Balloon element 12 is then inflated via lumen 24 and inflation port 22. In accordance with the methods of the present invention, balloon element 12 is inflated to until constrained by expandable mesh 14, which in turn will expand only to its predetermined expanded diameter, and no further. Balloon element 12 may be expanded to twice or more its rated pressure, or twice or more its rated diameter, without bulging or rupture. As balloon element 12 expands, expandable mesh 14 opens to its predetermined expanded diameter, thereby causing disruption of the stenosis (e.g., compressing or cracking plaque to restore the patency of the vessel or organ).
Upon completion of the step of dilating the vessel, as determined, for example, by angiography, balloon element 12 is deflated. The clinician then grasps retractor knob 23, and while holding catheter 11 steady using luer 21, pulls retractor knob 23 in the distal direction, thereby contracting expandable mesh 14 to approximately its initial diameter. Apparatus 10 may then be withdrawn proximally from the patient's vessel or organ.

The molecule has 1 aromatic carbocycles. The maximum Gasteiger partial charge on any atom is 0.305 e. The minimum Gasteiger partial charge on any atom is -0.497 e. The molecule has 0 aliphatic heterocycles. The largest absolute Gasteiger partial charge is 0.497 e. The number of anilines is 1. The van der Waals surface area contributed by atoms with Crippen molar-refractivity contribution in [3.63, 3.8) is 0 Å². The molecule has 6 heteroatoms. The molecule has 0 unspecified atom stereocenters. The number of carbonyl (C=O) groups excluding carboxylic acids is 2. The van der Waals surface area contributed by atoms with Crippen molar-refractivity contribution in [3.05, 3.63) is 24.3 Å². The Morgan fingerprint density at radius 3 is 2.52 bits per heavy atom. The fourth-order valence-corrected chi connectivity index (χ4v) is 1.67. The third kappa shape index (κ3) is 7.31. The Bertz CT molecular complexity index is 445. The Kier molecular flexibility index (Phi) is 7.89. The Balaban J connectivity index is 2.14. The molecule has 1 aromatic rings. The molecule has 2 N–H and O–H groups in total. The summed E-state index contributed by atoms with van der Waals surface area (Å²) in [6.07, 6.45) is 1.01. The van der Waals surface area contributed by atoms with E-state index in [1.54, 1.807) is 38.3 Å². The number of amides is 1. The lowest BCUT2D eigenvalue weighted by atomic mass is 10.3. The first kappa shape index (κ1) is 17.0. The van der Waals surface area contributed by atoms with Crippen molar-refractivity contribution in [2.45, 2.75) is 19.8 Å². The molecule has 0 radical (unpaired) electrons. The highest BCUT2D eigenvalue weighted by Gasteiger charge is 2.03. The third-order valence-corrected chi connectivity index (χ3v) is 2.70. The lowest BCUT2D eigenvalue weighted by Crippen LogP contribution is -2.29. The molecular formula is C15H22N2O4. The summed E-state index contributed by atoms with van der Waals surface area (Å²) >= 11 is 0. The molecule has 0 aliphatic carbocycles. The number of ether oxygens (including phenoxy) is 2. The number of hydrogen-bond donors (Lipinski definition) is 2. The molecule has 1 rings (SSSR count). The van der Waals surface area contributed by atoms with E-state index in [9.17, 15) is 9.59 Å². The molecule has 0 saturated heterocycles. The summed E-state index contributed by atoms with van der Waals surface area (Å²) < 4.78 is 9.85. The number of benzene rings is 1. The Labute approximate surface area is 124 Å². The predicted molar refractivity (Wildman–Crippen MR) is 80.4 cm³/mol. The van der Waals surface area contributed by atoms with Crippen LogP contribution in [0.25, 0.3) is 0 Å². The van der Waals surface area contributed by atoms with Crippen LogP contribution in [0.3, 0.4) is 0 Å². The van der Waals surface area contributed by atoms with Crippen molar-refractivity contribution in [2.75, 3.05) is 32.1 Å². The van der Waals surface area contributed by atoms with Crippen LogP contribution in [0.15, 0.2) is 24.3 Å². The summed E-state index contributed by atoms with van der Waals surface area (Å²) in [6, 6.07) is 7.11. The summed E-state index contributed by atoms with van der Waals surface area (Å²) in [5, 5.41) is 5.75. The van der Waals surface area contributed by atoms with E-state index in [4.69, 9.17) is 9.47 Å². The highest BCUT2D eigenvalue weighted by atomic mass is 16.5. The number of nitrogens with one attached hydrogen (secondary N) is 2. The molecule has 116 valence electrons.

With respect to FIG. 5, apparatus 50 constructed in accordance with the present invention is described. Apparatus 50 comprises sheath 51, expandable mesh 52, retainer ring 53 and retractor knob 54. Apparatus 50 is constructed as described hereinabove with respect to the similar components of apparatus 10 of FIG. 1, and is intended to be used with commercially available, previously known, balloon catheters. In particular, apparatus 50 is intended to be slipped onto a previously known catheter to provide the same benefits as apparatus 10 of FIG. 1. Retainer ring 53 is sized so that it engages the distal neck of the balloon element, and thus cannot be pulled too far in the proximal direction (i.e., retainer ring 53 keeps expandable mesh 52 aligned with and disposed over the balloon element).